After resting and enjoying the beautiful weather, we hopped on the purple dot free shuttle bus, which acted as our chariot to Forsyth Park. This is another location that I like to revisit every time I am in Savannah.
Walking through this park is very soothing. As we walk toward to the Forsyth fountain, the Spanish moss on the trees rhythmically sways with every breeze. The sound of the water in the fountain reminds me of the sound of a cleansing rain. It is almost like the park is setting a peaceful and inviting cadence that one would be hard-pressed to ignore. It is the perfect spot to end our exciting day to trip to Savannah.
Before we make our way to the Savannah Amtrak station to catch the Silver Meteor train back to Charleston, SC at 7:31 pm, we head back to the City Market to pick up some wings for dinner from Wild Wing Cafe. The goal was to pick up the wings and to eat them on our train ride back to Charleston. This was the only part of our day trip that did not work out well. I won’t bore you with the infuriating details, but we wound up waiting almost an hour and never got our wings.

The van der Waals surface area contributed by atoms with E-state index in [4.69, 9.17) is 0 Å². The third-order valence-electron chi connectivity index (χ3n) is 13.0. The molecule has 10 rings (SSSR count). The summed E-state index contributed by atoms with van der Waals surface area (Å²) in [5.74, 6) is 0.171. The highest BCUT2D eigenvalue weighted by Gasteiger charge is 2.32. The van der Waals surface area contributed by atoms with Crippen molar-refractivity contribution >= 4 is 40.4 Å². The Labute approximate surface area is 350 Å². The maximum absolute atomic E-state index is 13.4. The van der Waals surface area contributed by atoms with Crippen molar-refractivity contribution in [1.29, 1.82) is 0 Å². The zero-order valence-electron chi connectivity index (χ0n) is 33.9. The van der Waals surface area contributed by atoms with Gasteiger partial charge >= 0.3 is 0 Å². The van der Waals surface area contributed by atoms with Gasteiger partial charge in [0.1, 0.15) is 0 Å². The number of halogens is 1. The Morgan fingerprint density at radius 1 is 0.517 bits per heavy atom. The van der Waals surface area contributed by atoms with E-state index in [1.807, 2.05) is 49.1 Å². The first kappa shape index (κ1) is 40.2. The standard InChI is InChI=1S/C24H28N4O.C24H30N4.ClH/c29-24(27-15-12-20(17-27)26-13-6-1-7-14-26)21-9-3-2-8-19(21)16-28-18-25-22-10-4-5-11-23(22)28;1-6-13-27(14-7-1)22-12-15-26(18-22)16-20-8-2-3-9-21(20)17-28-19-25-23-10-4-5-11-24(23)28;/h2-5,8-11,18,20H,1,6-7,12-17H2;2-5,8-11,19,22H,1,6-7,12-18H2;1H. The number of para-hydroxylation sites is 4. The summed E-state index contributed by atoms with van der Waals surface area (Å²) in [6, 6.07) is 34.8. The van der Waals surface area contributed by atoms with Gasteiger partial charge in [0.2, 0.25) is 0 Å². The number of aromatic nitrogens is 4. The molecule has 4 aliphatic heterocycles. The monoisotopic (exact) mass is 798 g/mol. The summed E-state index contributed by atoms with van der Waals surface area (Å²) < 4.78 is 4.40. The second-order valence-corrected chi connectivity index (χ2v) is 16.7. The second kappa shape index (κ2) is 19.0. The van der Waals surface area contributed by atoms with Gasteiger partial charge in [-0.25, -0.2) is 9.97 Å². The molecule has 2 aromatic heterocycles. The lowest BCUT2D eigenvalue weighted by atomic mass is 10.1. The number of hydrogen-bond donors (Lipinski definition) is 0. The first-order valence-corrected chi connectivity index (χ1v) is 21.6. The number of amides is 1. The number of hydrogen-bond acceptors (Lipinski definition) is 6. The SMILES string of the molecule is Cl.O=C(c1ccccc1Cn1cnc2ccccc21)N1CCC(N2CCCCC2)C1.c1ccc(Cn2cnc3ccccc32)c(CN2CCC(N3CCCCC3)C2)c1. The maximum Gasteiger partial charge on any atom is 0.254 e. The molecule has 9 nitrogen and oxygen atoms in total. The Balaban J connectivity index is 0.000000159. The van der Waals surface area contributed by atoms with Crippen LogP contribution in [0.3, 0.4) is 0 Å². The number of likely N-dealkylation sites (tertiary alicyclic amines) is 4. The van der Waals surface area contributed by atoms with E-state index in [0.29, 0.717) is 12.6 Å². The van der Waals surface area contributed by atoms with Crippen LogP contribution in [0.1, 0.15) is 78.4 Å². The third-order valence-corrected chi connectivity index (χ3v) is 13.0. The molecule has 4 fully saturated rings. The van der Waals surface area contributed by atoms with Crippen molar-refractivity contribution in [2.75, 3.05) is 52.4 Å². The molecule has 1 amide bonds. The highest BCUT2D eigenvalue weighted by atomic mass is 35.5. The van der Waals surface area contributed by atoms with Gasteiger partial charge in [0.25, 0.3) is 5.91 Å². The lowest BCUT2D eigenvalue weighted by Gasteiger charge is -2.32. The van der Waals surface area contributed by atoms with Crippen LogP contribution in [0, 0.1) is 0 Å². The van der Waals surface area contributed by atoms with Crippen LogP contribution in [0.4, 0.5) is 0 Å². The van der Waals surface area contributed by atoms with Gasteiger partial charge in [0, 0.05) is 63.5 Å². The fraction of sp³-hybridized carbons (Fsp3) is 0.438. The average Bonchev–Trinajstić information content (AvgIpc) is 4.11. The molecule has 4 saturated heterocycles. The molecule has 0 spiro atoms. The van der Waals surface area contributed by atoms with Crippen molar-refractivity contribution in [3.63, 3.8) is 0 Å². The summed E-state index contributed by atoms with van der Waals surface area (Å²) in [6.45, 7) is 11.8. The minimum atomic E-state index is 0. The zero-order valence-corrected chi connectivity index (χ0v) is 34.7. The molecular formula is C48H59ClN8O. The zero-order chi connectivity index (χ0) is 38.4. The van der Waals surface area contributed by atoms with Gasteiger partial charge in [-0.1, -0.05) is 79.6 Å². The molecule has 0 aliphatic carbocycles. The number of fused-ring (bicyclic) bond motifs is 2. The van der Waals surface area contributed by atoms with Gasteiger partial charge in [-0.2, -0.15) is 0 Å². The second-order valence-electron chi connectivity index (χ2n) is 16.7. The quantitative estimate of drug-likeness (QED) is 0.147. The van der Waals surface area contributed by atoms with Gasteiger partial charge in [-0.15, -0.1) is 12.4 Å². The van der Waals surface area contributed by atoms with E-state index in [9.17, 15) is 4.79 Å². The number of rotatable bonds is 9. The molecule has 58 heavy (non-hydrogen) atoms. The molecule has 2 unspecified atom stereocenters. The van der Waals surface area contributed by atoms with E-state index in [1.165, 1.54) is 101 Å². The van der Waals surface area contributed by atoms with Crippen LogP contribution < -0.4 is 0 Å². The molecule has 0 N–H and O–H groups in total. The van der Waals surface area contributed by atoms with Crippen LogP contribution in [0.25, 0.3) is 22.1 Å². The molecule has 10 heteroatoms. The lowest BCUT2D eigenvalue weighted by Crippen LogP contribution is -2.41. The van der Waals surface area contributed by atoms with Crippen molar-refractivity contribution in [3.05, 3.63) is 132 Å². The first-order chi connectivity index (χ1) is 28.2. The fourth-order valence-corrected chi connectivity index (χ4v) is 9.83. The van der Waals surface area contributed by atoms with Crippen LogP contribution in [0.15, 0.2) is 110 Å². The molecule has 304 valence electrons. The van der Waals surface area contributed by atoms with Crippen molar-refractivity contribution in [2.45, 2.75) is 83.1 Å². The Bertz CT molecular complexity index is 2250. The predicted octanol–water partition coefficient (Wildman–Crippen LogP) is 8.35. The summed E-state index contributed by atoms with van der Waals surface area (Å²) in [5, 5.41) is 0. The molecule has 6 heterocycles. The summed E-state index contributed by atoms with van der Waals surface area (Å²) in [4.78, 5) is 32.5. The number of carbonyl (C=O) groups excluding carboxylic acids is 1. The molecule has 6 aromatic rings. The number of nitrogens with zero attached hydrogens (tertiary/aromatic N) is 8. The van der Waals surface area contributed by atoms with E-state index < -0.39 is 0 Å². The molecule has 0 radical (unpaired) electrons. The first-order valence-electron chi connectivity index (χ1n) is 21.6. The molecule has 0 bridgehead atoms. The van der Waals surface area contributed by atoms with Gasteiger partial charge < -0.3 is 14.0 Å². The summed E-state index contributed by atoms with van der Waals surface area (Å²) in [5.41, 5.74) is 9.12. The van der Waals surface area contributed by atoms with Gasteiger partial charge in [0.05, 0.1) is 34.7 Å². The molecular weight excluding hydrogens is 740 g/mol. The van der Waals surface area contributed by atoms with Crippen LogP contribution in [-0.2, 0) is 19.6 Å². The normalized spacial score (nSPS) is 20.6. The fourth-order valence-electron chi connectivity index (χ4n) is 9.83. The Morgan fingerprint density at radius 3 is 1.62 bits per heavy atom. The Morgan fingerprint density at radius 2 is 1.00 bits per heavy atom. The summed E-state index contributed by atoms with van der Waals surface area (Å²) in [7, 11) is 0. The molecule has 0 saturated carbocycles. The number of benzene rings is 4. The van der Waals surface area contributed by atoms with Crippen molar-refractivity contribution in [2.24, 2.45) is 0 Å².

In order to catch our train, we had to improvise. Our dinner consisted of snacks from a little grocery store located in the City Market.
The moral of the story is: NEVER order take out from Wild Wing Cafe in Savannah when you have a train to catch.
Overall, our trip was successful. To help you plan a day trip to Savannah, I’ve provided a map with all the locations my mom and I visited during this day trip in 2013.
If you take the train, you will have approximately 10.5 hours to explore Savannah during your day trip. That is a respectable amount of time to get a feel of and to fall in love with the city.
I hope this post inspired you to take a day trip to Savannah, GA if you are visiting Charleston, SC. You won’t regret it.
Winter S., Savory Sweet Neat